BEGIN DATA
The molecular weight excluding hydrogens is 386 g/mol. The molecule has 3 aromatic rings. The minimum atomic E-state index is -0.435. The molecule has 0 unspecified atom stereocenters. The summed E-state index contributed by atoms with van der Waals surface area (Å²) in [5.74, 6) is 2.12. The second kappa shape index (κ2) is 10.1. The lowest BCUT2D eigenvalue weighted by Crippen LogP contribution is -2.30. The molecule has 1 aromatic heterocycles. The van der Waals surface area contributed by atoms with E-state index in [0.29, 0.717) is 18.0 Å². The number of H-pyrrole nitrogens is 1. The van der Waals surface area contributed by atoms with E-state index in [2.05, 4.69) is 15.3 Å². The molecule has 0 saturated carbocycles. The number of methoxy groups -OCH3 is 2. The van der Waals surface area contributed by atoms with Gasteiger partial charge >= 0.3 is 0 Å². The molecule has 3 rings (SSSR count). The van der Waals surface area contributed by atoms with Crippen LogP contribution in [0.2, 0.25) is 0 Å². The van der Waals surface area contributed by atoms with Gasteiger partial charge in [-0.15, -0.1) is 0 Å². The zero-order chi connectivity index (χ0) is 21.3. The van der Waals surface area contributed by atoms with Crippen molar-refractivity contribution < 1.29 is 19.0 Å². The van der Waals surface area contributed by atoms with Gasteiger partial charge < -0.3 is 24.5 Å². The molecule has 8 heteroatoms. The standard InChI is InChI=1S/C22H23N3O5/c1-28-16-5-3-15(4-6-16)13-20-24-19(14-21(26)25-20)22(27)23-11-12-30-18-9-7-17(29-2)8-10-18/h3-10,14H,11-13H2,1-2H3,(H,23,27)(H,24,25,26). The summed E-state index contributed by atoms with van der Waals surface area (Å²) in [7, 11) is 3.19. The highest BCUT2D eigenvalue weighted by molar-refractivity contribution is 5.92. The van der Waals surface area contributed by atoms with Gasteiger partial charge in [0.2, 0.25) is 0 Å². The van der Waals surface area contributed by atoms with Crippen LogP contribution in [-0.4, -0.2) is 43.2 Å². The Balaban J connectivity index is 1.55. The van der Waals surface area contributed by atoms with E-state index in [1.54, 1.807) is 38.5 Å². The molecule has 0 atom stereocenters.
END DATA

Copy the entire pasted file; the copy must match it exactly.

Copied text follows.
The molecular weight excluding hydrogens is 386 g/mol. The molecule has 3 aromatic rings. The minimum atomic E-state index is -0.435. The molecule has 0 unspecified atom stereocenters. The summed E-state index contributed by atoms with van der Waals surface area (Å²) in [5.74, 6) is 2.12. The second kappa shape index (κ2) is 10.1. The lowest BCUT2D eigenvalue weighted by Crippen LogP contribution is -2.30. The molecule has 1 aromatic heterocycles. The van der Waals surface area contributed by atoms with E-state index in [0.29, 0.717) is 18.0 Å². The number of H-pyrrole nitrogens is 1. The van der Waals surface area contributed by atoms with E-state index in [2.05, 4.69) is 15.3 Å². The molecule has 0 saturated carbocycles. The number of methoxy groups -OCH3 is 2. The van der Waals surface area contributed by atoms with Gasteiger partial charge >= 0.3 is 0 Å². The molecule has 3 rings (SSSR count). The van der Waals surface area contributed by atoms with Crippen LogP contribution in [0.2, 0.25) is 0 Å². The van der Waals surface area contributed by atoms with Gasteiger partial charge in [-0.15, -0.1) is 0 Å². The zero-order chi connectivity index (χ0) is 21.3. The van der Waals surface area contributed by atoms with Crippen molar-refractivity contribution < 1.29 is 19.0 Å². The van der Waals surface area contributed by atoms with Gasteiger partial charge < -0.3 is 24.5 Å². The molecule has 8 heteroatoms. The standard InChI is InChI=1S/C22H23N3O5/c1-28-16-5-3-15(4-6-16)13-20-24-19(14-21(26)25-20)22(27)23-11-12-30-18-9-7-17(29-2)8-10-18/h3-10,14H,11-13H2,1-2H3,(H,23,27)(H,24,25,26). The summed E-state index contributed by atoms with van der Waals surface area (Å²) in [7, 11) is 3.19. The highest BCUT2D eigenvalue weighted by molar-refractivity contribution is 5.92. The van der Waals surface area contributed by atoms with Gasteiger partial charge in [0.2, 0.25) is 0 Å². The van der Waals surface area contributed by atoms with Crippen LogP contribution in [-0.4, -0.2) is 43.2 Å². The Balaban J connectivity index is 1.55. The van der Waals surface area contributed by atoms with E-state index in [1.54, 1.807) is 38.5 Å². The molecule has 0 atom stereocenters.